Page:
What's wrong with'let it be'


Not much. If you're thinking of the Beatle's (McCartney's) song, it might use "lascia" or the plural "lasciate" rather than the formal "lasci". "Ci" could of course be "it" but probably not in this context; better to leave it out: "lascia stare."


Why is leave us subjunctive or ci scusi excuse us? And stare " to stay" is now alone which is an adverb like da solo on in pace? Is this a common Italian saying like slang?


These are good questions. First, "lasci" is both the subjunctive and the imperative of "lasciare." In Italian that it usually the case. The subjunctive would translate into English as "will/can/may you leave us," but Duo has kindly told us it is the imperative with the final " ! " It is simply an order: "leave us!" In the case of "ci scusi" you would not think of it as an order but a request, but it is still imperative, "excuse us." That expression shows the closeness of the imperative to the subjunctive, which would be "will you excuse us (please)."

"Stare" is a verb that can mean "be" as well as "stay". It is related to "essere," although they are not interchangeable. In this given sentence, a close literal English translation would be "Let/leave us be!" or in Duo's version "Let/leave us alone!" "Stare" is not an adverb, nor is this slang, but it is common, standard Italian. (Incidentally, this phrase without the "ci" could also translate McCartney's "Let It Be".)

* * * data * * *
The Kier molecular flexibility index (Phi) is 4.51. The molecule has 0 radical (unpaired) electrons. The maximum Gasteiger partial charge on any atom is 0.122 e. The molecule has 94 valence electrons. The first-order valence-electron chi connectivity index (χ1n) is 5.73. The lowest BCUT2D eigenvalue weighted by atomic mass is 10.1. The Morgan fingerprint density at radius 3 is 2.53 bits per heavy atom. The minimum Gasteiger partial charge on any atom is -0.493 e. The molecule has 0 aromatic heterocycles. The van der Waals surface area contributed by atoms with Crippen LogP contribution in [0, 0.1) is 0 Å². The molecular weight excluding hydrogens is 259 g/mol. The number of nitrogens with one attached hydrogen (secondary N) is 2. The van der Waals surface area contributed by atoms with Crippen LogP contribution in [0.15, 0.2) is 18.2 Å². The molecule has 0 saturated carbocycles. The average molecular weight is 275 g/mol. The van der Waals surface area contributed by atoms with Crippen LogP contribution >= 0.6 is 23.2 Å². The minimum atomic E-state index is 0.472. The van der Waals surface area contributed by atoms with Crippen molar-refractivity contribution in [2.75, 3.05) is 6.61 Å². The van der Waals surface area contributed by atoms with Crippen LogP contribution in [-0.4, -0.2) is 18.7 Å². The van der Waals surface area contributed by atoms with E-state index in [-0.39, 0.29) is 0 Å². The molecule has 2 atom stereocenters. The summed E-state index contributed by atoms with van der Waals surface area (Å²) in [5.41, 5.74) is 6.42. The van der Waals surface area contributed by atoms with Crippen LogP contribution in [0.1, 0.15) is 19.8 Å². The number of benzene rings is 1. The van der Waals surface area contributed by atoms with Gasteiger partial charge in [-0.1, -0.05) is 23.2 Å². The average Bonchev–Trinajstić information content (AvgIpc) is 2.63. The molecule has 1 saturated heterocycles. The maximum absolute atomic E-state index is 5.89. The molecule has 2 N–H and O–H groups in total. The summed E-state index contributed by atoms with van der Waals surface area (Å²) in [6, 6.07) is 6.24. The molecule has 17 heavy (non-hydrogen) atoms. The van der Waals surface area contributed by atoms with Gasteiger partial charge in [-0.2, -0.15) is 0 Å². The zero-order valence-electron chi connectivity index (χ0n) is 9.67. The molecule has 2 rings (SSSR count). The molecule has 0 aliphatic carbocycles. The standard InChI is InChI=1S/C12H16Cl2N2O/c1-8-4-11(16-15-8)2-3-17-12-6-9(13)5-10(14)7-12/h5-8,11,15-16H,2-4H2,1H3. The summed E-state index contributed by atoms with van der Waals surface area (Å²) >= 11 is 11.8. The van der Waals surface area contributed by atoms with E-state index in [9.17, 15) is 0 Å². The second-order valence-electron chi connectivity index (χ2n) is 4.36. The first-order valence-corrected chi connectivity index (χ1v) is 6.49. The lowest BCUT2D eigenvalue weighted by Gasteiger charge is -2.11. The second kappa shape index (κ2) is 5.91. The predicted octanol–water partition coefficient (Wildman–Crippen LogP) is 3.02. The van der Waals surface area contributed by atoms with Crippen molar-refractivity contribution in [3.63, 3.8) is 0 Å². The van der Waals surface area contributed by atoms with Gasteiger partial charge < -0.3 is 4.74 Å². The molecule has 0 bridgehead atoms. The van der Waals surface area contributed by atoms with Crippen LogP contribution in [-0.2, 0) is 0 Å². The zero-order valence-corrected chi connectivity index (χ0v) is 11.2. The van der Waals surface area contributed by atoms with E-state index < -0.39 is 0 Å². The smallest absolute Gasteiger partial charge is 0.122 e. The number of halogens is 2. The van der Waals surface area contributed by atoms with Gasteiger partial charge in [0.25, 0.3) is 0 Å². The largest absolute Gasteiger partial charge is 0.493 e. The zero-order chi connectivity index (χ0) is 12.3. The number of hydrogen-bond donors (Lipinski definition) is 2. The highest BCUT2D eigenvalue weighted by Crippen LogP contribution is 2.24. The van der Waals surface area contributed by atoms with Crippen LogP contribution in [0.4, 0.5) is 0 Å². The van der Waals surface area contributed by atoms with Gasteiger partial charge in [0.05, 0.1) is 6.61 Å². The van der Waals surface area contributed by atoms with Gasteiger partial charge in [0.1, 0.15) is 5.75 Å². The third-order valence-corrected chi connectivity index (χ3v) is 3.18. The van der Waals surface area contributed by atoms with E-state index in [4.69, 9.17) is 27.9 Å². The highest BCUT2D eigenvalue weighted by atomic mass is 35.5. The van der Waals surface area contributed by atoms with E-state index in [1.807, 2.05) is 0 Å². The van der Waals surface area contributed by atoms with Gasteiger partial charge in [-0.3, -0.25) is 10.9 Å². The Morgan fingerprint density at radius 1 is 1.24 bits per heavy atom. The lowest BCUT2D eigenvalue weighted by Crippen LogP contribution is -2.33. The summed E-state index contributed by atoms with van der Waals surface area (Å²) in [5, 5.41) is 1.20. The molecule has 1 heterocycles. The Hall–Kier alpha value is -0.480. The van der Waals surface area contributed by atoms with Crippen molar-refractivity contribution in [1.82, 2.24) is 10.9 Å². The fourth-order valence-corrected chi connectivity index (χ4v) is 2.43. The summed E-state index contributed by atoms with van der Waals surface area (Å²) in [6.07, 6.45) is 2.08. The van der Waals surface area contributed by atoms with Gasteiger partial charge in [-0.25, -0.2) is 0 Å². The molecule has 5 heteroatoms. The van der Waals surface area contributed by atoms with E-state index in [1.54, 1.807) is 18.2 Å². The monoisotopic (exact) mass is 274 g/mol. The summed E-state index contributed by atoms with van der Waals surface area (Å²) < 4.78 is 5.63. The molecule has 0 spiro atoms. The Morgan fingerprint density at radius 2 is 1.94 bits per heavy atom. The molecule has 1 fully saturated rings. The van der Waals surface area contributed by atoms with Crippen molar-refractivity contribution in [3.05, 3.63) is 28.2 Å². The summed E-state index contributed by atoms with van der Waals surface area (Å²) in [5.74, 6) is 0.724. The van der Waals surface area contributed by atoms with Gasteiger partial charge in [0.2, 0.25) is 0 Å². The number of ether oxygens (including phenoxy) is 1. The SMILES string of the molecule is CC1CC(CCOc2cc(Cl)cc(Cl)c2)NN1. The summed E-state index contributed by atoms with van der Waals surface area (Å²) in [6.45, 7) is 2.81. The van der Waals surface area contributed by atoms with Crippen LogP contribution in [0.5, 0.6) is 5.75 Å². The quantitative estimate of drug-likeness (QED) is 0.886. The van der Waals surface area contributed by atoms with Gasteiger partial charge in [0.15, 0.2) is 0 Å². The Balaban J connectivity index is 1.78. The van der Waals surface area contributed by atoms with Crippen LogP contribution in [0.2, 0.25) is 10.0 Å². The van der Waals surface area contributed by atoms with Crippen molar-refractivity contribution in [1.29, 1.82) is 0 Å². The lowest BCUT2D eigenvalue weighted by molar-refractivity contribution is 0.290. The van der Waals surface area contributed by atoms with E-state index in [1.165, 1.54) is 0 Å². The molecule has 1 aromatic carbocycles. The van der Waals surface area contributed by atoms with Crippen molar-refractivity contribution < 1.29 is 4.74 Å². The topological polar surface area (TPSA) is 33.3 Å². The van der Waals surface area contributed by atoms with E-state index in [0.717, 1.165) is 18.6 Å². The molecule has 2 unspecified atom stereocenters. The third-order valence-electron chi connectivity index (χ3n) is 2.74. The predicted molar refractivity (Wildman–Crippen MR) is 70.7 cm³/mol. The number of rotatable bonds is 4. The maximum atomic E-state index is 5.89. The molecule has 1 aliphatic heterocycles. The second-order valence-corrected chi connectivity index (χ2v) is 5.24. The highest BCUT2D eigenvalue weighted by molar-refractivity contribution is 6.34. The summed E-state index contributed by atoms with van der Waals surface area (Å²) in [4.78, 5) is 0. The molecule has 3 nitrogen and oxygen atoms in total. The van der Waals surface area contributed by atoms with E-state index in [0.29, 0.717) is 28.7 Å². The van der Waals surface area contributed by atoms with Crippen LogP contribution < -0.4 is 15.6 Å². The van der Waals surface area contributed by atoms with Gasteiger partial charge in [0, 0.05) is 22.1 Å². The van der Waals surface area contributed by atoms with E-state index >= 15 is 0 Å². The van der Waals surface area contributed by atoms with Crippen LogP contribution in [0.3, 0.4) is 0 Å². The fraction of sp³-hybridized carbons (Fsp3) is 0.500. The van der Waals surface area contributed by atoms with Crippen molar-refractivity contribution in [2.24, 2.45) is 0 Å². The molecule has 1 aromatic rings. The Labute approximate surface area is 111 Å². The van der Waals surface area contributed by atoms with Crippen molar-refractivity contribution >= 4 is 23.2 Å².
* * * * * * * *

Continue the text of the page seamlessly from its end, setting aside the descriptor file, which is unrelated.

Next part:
What is the best way to say lascia me palare when an Italian takes over the conversation in English?


"lascia parlare me" or "lasciami parlare"


Grazie mille


I translated 'let it be' and DL corrected as 'let us be'.

Wonder how to say 'let it be' in Italian?


This should be translated as: "Let us be!"


Yes, I wrote "let us be" and it was accepted!


I had to play the tape several times to be able to understand whether the woman was saying ci or ti.


imperativo presente [lasciàre] = present imperative

làscia (tu) .......... leave (informal, singular)

làsci (egli) .......... leave (formal, singular)

lasciàmo (noi) .......... let's leave

lasciàte (voi) .......... leave (informal, plural)

làscino (essi) .......... leave (formal, plural)

The imperative (l'imperativo) is used to give orders, advice, and exhortations.

When the shortened tu form of andare (va'), dare (da'), dire (di'), fare (fa') and stare (sta') is used with a pronoun (single or combined), the apostrophe disappears and the initial consonant of the pronoun is doubled (except for gli)

When object pronouns are used with the affirmative imperative in the tu, noi, voi persons, they follow the verb and are attached to it, forming one word. No matter how long the word becomes, the stress remains unaffected by the addition.